You know that games have nearly made it when big-name acting talent from cinema and TV signs up to get involved. We say "nearly" because games will only really have made it as an art form when said talent deigns to provide said games with the same degree of artistry it does on camera, rather than mumbling through its lines and buggering off quickly before the sandwich shop closes.
It's not always the talent's fault though. Sometimes the gap between our expectations and the reality comes from the way the game treats the performance, or how big an aspect of the overall production it turns out to be. We've got a few examples of each kind of disappointment here, but regardless of cause, they are all very, very disappointing indeed.
So, Bungie announced that Nathan Fillion and Tricia Helfer would be appearing, and lo the geeks did rejoice. And rightly so. Both are much-loved and very talented stars of stupendously good sci-fi shows and should be the video game casting equivalent of adding red pesto to an already tasty slice of cheese on toast. (what, you’ve never tried it?)
Fillion is obviously much-beloved for his natural and charismatic appearances in Firefly, Serenity, Slither and erm, White Noise 2. And if he doesn’t get cast as Nathan Drake in the rumoured Uncharted movie we’re going to burn down all of Hollywood just to make sure we get the guy responsible. Helfer put in a mind-blowingly layered and often mesmerising character performace in Battlestar Galactica (several in fact), and also looks really good in a small red dress. But in ODST, we got this:
Two bored-sounding read-throughs that had any residual hint of the two’s talents bludgeoned brutally to death by the flailing arms of Bungie’s ludicrously rubbery character animation. Bungie apparently licensed the actors’ likenesses as well. Apparently. Fillion’s model is alright, in a slightly-melted action figure kind of way, but Helfer’s face looks like it’s been carved out of a boiled potato with a blunt spoon.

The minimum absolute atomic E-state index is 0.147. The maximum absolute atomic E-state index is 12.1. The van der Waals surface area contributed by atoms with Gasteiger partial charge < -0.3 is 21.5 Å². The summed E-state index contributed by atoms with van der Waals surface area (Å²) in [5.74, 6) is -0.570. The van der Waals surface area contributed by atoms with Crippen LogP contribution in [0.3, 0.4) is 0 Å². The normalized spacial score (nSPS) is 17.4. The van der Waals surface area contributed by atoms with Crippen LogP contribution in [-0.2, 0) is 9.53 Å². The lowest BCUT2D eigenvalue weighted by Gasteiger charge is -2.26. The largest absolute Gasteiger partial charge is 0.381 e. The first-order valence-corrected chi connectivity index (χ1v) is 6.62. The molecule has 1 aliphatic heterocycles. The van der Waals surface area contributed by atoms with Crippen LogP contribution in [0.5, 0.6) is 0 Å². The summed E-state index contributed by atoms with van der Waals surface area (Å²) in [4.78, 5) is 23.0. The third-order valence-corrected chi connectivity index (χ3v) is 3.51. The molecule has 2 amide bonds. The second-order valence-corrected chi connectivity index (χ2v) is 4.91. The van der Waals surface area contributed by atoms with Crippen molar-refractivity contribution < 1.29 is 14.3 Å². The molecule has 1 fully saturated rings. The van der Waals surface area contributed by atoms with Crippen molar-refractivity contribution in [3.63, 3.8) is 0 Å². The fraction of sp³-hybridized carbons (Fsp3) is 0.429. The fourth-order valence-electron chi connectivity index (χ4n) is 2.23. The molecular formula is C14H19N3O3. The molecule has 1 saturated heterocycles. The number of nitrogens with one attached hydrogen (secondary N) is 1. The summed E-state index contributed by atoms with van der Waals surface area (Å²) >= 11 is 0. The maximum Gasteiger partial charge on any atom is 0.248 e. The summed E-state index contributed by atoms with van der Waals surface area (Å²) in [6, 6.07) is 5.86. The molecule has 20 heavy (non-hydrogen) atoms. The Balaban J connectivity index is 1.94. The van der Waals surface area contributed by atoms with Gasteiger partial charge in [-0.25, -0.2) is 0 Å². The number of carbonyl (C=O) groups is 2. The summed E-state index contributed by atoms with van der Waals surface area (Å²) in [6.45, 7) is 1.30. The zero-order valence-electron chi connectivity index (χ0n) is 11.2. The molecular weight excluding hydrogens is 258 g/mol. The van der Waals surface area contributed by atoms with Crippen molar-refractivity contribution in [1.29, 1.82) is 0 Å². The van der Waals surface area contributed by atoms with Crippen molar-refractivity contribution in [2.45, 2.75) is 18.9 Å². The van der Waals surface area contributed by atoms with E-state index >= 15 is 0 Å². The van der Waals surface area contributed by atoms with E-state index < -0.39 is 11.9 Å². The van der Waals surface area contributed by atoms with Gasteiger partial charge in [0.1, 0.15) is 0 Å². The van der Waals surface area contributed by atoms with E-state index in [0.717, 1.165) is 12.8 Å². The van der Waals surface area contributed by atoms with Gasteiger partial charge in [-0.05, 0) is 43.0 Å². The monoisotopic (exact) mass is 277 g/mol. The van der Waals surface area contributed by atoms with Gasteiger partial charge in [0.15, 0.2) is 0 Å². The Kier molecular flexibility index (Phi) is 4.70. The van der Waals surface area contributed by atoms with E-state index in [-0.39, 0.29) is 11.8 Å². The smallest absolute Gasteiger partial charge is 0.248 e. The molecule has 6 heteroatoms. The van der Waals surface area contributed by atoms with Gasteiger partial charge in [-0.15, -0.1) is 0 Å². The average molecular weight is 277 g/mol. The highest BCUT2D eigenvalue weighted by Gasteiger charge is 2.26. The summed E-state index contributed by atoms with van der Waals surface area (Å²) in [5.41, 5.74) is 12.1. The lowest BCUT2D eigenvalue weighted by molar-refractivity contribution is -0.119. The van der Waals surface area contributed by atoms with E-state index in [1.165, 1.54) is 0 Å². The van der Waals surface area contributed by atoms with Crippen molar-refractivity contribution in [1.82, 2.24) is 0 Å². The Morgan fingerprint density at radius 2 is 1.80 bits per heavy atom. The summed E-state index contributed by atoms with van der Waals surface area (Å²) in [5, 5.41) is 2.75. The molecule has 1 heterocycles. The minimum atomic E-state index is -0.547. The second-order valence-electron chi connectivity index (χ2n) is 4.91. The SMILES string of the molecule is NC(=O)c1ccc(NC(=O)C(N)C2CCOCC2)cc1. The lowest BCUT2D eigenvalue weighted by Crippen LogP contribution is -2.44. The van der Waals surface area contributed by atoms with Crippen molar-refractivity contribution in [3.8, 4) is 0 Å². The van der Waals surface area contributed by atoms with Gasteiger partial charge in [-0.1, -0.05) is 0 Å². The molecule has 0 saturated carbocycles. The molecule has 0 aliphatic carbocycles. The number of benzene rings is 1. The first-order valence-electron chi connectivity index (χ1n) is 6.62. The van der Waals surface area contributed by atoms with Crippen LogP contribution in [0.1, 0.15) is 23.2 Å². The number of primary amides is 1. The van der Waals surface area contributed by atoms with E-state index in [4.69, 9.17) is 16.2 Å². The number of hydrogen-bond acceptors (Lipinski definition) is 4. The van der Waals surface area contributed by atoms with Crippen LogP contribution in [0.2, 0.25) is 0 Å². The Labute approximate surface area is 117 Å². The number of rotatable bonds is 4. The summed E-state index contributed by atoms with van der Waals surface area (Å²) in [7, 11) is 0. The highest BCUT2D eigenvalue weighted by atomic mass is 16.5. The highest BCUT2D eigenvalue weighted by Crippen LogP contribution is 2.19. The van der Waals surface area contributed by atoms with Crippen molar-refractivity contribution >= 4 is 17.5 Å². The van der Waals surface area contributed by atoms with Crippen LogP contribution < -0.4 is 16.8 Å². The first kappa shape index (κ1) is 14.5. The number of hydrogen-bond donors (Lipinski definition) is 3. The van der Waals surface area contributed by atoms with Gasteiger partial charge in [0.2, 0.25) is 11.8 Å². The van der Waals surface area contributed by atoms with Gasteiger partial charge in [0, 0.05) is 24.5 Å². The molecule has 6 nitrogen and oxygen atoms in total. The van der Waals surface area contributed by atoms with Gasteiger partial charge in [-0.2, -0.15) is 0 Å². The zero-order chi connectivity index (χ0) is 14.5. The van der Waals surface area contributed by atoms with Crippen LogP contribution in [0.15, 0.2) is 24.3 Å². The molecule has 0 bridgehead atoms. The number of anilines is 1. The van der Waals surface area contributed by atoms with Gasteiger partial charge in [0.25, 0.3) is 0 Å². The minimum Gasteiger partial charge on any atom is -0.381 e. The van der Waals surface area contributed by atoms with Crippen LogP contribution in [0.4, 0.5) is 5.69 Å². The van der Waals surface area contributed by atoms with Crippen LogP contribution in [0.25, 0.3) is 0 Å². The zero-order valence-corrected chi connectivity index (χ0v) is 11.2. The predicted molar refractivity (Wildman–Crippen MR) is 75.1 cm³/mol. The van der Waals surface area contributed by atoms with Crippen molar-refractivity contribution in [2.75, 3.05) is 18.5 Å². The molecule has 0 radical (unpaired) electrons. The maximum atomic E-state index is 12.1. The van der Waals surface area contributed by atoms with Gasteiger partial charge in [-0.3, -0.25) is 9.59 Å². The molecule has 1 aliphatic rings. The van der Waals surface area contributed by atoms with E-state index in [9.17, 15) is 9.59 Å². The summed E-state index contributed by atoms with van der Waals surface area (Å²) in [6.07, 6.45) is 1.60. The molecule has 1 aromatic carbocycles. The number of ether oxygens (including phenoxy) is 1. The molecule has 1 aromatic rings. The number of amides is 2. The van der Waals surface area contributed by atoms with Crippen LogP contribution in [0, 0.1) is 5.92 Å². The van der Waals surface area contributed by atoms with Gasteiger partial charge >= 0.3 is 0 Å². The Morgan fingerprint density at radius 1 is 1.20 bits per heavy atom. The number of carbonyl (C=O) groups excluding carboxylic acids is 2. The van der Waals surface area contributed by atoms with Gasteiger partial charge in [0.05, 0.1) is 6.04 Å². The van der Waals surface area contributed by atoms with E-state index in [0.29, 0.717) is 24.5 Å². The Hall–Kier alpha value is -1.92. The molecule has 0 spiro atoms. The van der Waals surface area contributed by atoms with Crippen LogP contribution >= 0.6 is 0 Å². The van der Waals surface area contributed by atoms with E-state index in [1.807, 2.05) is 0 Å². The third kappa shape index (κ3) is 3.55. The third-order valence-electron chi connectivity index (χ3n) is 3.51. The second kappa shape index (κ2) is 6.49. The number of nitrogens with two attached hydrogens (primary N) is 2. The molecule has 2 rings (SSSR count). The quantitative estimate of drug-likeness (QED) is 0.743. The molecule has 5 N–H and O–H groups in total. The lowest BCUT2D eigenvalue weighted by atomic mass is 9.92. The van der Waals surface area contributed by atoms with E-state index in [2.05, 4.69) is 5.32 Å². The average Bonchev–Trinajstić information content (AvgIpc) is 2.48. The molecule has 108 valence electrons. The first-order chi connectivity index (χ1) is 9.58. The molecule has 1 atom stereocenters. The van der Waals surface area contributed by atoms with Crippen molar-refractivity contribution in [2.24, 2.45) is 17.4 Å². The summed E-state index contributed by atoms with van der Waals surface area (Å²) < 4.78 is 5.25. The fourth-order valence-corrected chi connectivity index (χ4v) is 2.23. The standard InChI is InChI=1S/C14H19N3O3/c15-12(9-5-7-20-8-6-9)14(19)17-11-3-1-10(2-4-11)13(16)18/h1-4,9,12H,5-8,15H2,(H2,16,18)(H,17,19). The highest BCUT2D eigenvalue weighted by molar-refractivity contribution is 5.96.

Never has a good voice been so wasted on unworthy material. It’s a fact accepted by all of a decent moral grounding that Mike Patton’s vocal chords are a supernatural treasure, gifted to us from on high; an inhuman, inverse Pandora’s box of noises, which produces sounds, music, characters and noises no mortal man should be able to create. He fronted Faith No More. He fronted Mr. Bungle. And Fantomas. And Tomahawk. And Peeping Tom. He did all the Infected voices in Left 4 Dead. He played The Darkness to a goddamn horrifying, guttural T. He’s made whole albums just using his voice.
So what did Grin do? They gave him a generic gruff-voiced space marine character to voice in a generic gruff-voiced space marine voice. And they gave him lines that weren’t even written in sentences.
When you think of Billy Dee Williams, you think of the smoothest motherf*cker in the world. A man so cool and slick you could ice-skate on his face and use a distilled form of his aura to grease overheating factory machinery. He was Lando Calrissian. He was the original cinematic Harvey Dent. You know he’s awesome, we know he’s awesome, and Family Guy certainly knows he’s awesome:
And knowing that the Command & Conquer series thrives on its superbly cheesy acting, Billy Dee’s appearance in Tiberium Wars should have been the most outrageously smooth thing since Prince fell into a barrel of crude and then stumbled out in front of a steamroller (seriously, it happened).
But instead it was like watching a black Bill Shatner come up on acid after eating a pound and a half of cocaine and washing it down with espresso. Bloody fantastic in its own way of course, but certainly not what it could have been.
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